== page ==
The Engineering Employers Federation
(EEF) has produced a best practice online guide for employers and employees.
Managing Stress at Work is available online from www.eef.org.uk, and
provides details of good practice and practical actions that employers and
managers can carry out to deal with the issues of stress in the workplace. The
guidance is based on the experience of manufacturing businesses which are using
As part of its campaign
to raise health and safety in the workplace as an issue of competitiveness, the
EEF is stressing that positive action in dealing with stress at work can bring
benefits to business as a whole.
The EEF says that by
following the guide, employers will be better able to manage stress at work
which in turn will lead to a reduction in absenteeism, increased work quality
and performance, improved relations with customers, colleagues and suppliers
and reduced staff turnover.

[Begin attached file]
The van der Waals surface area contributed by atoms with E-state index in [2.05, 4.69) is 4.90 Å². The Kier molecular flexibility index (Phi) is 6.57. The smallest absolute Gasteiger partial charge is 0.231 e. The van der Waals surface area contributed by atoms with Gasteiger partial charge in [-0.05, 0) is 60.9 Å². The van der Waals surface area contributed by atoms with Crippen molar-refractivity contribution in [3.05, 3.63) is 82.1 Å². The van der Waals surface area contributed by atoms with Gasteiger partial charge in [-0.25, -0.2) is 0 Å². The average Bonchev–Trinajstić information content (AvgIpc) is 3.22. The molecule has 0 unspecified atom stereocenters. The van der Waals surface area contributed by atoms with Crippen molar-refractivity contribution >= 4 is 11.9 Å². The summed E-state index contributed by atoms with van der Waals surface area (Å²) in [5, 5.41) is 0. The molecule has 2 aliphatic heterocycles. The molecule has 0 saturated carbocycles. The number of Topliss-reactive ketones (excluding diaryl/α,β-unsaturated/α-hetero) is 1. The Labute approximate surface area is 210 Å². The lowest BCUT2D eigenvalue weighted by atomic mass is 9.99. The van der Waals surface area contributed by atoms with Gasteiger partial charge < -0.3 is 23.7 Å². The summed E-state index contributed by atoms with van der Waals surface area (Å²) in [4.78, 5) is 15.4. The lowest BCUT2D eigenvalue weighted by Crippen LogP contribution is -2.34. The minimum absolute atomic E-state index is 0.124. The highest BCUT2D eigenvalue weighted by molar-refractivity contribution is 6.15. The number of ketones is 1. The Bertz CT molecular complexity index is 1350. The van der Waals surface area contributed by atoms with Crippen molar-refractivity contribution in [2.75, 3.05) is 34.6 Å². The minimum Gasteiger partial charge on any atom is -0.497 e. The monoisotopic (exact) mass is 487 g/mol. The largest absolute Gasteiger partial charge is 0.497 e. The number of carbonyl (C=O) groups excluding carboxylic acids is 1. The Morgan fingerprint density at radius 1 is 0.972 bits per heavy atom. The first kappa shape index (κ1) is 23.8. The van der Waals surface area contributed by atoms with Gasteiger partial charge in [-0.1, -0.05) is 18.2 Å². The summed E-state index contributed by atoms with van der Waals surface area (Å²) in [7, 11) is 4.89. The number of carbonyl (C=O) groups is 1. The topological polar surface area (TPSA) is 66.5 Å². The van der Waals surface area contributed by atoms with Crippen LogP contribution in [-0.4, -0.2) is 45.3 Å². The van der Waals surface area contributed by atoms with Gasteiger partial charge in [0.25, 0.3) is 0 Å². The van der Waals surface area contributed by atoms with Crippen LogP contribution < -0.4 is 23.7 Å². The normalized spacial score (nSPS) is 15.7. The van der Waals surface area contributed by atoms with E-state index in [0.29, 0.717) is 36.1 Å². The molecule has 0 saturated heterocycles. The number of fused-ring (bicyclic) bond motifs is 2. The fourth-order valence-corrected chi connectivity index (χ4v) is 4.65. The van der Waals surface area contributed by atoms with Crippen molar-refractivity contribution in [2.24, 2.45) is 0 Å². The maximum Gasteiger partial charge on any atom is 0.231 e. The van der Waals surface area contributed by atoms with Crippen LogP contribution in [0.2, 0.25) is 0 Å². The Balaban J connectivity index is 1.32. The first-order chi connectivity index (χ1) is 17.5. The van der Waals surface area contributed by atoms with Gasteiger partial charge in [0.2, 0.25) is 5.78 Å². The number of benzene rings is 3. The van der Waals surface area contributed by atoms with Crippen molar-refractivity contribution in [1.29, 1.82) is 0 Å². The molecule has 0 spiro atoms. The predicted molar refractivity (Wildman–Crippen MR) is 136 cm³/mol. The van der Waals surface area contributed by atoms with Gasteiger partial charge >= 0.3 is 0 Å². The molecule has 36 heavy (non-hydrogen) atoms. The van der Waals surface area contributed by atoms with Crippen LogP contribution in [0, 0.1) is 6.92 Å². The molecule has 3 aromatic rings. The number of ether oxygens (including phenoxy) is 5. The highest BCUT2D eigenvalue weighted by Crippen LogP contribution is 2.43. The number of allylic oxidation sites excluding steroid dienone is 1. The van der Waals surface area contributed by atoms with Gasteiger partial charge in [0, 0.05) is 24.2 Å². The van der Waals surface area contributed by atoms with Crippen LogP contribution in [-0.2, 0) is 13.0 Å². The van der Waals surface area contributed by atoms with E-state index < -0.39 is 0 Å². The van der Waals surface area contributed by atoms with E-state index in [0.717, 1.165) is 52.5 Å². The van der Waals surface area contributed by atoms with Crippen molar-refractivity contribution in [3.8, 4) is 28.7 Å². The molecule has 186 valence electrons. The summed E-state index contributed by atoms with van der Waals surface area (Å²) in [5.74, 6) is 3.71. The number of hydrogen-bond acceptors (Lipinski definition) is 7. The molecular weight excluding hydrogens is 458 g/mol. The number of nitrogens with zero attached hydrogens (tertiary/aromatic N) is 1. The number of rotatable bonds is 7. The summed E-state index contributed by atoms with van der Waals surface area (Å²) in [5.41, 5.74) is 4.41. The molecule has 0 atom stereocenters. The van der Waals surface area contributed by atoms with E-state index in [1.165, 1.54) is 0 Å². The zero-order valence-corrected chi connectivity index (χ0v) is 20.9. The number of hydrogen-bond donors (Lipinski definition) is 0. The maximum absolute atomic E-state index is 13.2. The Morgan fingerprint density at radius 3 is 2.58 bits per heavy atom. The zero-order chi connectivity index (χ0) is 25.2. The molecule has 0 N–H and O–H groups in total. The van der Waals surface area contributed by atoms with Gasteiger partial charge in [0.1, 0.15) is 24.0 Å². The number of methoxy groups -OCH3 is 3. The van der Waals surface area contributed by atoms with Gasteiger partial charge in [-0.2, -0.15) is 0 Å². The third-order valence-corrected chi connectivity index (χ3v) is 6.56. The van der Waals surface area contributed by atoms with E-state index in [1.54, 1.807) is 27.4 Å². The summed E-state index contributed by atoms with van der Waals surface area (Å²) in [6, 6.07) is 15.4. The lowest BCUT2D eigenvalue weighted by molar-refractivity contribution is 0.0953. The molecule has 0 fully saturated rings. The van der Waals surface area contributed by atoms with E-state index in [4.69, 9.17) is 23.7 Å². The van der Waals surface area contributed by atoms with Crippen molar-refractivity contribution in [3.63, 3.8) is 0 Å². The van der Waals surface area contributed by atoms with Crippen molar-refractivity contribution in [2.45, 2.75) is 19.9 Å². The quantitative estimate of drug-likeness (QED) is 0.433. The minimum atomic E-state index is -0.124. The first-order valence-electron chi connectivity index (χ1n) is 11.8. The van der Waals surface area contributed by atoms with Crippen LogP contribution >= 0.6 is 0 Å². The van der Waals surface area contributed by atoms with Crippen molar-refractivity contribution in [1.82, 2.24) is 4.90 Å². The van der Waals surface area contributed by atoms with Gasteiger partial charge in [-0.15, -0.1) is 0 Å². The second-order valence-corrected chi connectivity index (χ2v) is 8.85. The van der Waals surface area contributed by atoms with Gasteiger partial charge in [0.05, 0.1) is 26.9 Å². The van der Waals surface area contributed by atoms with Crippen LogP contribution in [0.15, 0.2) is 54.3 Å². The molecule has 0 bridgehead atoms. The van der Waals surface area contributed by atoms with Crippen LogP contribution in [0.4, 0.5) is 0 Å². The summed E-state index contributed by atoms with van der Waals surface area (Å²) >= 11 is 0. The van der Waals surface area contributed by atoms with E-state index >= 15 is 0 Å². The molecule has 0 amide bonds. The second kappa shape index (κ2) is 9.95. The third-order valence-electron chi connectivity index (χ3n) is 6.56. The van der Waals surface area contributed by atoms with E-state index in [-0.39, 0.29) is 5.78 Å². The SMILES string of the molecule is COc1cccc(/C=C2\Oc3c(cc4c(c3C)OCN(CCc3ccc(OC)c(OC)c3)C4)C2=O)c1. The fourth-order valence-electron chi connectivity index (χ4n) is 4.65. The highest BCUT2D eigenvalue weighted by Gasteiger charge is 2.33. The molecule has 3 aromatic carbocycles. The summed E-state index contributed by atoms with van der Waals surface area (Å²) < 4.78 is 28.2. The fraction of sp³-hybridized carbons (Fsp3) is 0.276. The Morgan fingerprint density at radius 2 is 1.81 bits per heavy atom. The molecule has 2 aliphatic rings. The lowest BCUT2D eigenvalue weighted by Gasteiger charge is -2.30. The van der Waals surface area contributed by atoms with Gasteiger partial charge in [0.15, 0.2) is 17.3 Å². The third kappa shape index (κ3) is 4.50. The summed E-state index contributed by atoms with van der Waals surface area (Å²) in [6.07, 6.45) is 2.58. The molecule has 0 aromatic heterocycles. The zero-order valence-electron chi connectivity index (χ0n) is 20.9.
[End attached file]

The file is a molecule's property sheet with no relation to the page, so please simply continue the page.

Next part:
This guidance also
provides organisations with clear details on what exactly stress is and how
they can spot signs, professionally, intellectually and emotionally, of people
who may be suffering with stress.
Gary Booton, EEF health
and safety manager said: "Managing stress in business is a shared
responsibility. Employees and managers need to work together to identify
problems and appropriate solutions. Work may be part of the problem but it is
clearly part of the solution."
Elizabeth Gyngell, head
of health strategy management & research at the Health and Safety
"We are pleased to
see the EEF sharing its guidance in support of this year’s European Week for
Health and Safety. This important week is a valuable opportunity to raise
awareness of stress and encourage practical management solutions to prevent